Advice for Federal Government Legal Interns

I have never had an internship outside of the government. At the same time, I submit that interning with the government is a highly diverse and rewarding experience.

During my 1L summer, I interned within the Department of Defense (“DOD”) where I helped to investigate war crimes. During my 2L summer, I split my time between the Counterterrorism Section (“CTS”) of the Department of Justice (“DOJ”) and the Office of the Legal Adviser (“L”) within the Department of State (“DOS”). At CTS, I assisted in ongoing terrorism investigations and prosecutions in various districts around the United States. At L, I worked on diplomatic law and litigation cases and researched oceans, international environmental and scientific treaties to support negotiations on those topics.

Through my DOD, DOJ, and DOS internships, I came away with a few observations that I hope are helpful as you undertake legal internships and pursue a career in the federal government. I don’t profess to know much; after all, I have yet to *work* for the U.S. Government, but these observations have helped me navigate my summers. Perhaps, at this point, I should clarify that views expressed here are my own and do not reflect those of the DOD, DOJ, DOS, and/or any other agency of the U.S. Government. You’ll have to get used to that if you start working for the government…

  1. The Equities Are Different

It is critical to know what are the different equities at stake with the legal issue with which you are dealing. For example, if your case involves information possessed by another department, that department has an interest in your case and how your office handles it. At times, especially when there is classified information involved, you may have to defer to another department or agency’s wishes as to how you use that information (or whether you can use it at all). Knowing the actors and implicated interests is critical to your analysis and through spending time within the government, asking questions, and drawing connections, you can figure that out. And, once you figure out where your “cog” is in the machine—and how it works with the other “cogs” and “gears”—the work becomes all the more interesting.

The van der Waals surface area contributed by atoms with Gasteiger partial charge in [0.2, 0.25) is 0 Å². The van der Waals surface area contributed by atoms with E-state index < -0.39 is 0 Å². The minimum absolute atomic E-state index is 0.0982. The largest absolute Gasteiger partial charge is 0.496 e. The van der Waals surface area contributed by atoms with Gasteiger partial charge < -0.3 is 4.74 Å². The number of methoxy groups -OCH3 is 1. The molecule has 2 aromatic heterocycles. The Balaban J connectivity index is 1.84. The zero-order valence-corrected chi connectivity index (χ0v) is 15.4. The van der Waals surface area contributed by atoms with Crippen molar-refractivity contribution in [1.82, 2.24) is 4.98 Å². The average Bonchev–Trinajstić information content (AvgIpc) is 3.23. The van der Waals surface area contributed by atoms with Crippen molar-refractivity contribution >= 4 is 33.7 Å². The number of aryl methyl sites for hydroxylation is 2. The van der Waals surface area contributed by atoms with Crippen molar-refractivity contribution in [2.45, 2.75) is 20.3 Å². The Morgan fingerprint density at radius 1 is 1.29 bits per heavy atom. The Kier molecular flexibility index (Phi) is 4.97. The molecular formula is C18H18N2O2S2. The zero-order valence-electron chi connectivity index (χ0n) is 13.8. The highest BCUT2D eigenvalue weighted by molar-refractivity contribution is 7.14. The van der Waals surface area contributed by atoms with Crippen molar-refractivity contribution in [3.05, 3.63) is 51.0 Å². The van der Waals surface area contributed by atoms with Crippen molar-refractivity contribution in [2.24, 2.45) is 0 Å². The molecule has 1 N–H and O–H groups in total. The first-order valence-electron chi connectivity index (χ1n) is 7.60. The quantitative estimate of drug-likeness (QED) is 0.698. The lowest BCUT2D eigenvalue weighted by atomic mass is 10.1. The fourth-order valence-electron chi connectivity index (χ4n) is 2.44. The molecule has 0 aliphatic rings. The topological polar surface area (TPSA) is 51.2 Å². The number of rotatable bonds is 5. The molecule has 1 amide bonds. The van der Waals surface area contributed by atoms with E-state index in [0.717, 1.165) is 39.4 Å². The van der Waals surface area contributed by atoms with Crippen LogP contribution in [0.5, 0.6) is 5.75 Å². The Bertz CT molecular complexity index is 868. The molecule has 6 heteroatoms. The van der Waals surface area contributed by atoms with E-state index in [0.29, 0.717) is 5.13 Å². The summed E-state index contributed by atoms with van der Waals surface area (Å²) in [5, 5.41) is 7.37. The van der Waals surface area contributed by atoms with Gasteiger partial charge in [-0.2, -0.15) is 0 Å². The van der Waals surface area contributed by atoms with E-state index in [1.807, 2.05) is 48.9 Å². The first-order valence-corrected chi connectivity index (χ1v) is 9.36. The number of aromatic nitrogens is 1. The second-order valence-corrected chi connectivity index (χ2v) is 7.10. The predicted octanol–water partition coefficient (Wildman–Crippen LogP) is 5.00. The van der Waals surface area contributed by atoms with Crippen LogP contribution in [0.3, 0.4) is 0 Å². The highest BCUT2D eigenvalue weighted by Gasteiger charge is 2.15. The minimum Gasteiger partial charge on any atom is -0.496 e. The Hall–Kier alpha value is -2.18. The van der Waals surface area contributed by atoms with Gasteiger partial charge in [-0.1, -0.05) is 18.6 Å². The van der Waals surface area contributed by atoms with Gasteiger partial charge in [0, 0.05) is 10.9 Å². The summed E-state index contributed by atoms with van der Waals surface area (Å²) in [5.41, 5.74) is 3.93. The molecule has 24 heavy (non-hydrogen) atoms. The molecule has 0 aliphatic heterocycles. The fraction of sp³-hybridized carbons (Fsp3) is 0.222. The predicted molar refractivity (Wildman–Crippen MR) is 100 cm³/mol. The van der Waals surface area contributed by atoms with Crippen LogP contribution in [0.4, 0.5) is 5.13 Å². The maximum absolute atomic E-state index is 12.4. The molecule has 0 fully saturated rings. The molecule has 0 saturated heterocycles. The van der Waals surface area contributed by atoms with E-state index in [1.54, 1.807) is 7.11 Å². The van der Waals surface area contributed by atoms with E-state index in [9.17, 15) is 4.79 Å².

1. Know What Your Client Needs

This isn’t as true in the litigation context, but if you’re working in an attorney-adviser role like in L or as a Judge Advocate in the U.S. military, simply saying “no” doesn’t make you a good attorney. Rather, as an adviser, if the answer is “no” to the bureau or commander you’re advising, be prepared to give alternative options or routes that can help your client obtain their goal. It is your job to know the law but also how to navigate it. I refer to projects like these as “big thoughts” assignments, where many hours are spent simultaneously learning the law and figuring out how to ensure you’re providing sound legal advice to reach your client’s goals. Often, part of the work is discerning what is “law” and what is “policy” and where to draw the line. After all, your job is not limited simply to providing legal advice, but to supporting the mission of your department or agency.

  1. Understand the Meaning of Service

From day 1, you are representing the needs of the U.S. Government. What that means is that your personal opinion does not control your analysis and your judgment should center on whether this is advancing the goals of the government. There may be times where your personal politics do not align with the work that you’re doing or where you’re not sure how your work fits in the bigger picture, but I hope you can embrace that. This kind of mindset is essential to the practice of law, but given the political nature of government, it can be harder to distance yourself from personal views. But remember the fact that you’re in that position is incredible. Your work, more so than many other sectors, can make incremental change. Challenge Coins2

  1. Don’t Expect to be Catered to, but Expect to be Supported

Water is not free in the government. You’ll have to pay for that and your meals, unlike firm life. If your workplace has a transit subsidy program, and it lets interns use it, that’s the goldmine. But the flip side to not having the material perks is learning from incredible and inspirational attorneys. It is humbling to be in offices full of people who turned down large firm salaries because they were committed to the mission. In every internship I have had, my supervisors and the attorneys with whom I have worked are sharp, kind, and willing to go out of their way to explain even (what is likely to them) the simplest aspects of the law to me. Do not hesitate to ask them out to coffee or join you for lunch. That also goes for your fellow interns—remember that you can learn just as much from them and they’re working in the office likely for similar motivations. Some of my closest friends are folks I interned with, and they have a habit of showing up again down the line.